When you’ve got creative block, sometimes the best remedy is to go outside and draw what you see. New York-based print designer and illustrator Sara Boccaccini Meadows has made it a habit to take her sketchbook everywhere she goes, taking inspiration from her everyday surroundings.
Rendered in watercolor and gouache, Meadow’s paintings are particularly inspired by nature. Her sketchbook pages are filled with lush, colorful landscapes and gardens, blooming with flowers and botanicals. In a bid to inspire other creatives, the talented artist is sharing her tips with you through her new online Skillshare class, Botanical Illustration: Paint a Colorful Garden with Watercolor and Gouache.
The 35 minute e-learning course will teach you how to paint “botanical scenes inspired by the real world.” Meadows will reveal how she builds up a piece from the initial sketch to full garden illustration. From color and texture to various painting techniques, you’ll finish the class with everything you need to create your own nature-inspired scenes.
We recently caught up with Meadows to ask about her work and learn more about her inspiring Skillshare class. Read on for our exclusive interview and sign up to Botanical Illustration: Paint a Colorful Garden with Watercolor and Gouache on Skillshare.
Have you always been interested in drawing and creating art?
I loved textiles and art at school but didn’t realize how many creative jobs were out there until I graduated. I think education in schools should start to focus more on this – especially for children who don’t enjoy the academic side of education. My style has certainly developed from when I was young but I’m more excited than ever about my creative practice.
Why do you think you're so drawn to the natural world, particularly botanicals?
There’s something very therapeutic about nature and botanicals. I grew up in the Peak District, England and loved being surrounded by rolling green hills and wildflowers. I think I’m still so drawn to the nostalgia of nature and home.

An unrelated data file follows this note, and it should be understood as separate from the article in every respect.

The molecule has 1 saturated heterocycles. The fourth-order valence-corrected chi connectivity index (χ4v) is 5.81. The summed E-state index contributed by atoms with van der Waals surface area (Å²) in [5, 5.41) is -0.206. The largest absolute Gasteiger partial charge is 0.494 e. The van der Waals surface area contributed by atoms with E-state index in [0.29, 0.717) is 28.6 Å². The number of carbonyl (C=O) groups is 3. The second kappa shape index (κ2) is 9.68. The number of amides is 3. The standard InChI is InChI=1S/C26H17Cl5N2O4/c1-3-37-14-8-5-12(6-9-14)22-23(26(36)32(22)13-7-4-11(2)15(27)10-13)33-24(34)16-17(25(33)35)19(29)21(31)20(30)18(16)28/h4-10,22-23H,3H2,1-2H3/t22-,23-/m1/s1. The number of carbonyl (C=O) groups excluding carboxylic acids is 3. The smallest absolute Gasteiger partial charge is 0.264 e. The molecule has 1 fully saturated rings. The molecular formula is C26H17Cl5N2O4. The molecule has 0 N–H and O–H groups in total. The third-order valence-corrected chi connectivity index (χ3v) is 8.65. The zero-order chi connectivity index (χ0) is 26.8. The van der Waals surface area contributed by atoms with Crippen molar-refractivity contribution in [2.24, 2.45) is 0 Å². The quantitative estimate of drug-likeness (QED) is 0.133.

When did you start keeping a sketchbook?
We were encouraged to keep sketchbooks through school and university. I remember going on a trip to New Zealand when I was about 18 and documenting all the details—flights, museums, hikes etc. I was more into collaging back then. Now, I primarily use paints and pen. It’s great to look back on different journeys you’ve taken and to see how styles have developed over the years.
Approximately how many sketchbooks do you go through in a year?
I usually keep a larger, journal style sketchbook every year [that features] a mix of patterns and illustrations and tells a story of places I visit throughout the year. Then about 3-4 smaller sketchbooks with random marks and sketches.
Do you have a favorite location you love to paint?
I live in NYC now and often head to the Botanical Gardens to find a spot of nature in the city. I love being outside and florals, buildings, and landscapes often grab my attention.
You’re teaching a Skillshare class now. What can students expect to learn by taking your class?
I go through a step by step botanical garden painting where I teach students where I find inspiration for subject and color, the materials I use and how I layer watercolor and gouache to build a textured painting.
Do you have any advice for aspiring illustrators?
Experiment with materials and enjoy the creative process—everything else will come naturally!
For more tips, check out Meadow's Botanical Painting book.
Sara Boccaccini Meadows: Website | Instagram | Twitter | Pinterest | Tumblr
h/t: [Brown Paper Bag]
My Modern Met granted permission to feature photos by Sara Boccaccini Meadows.
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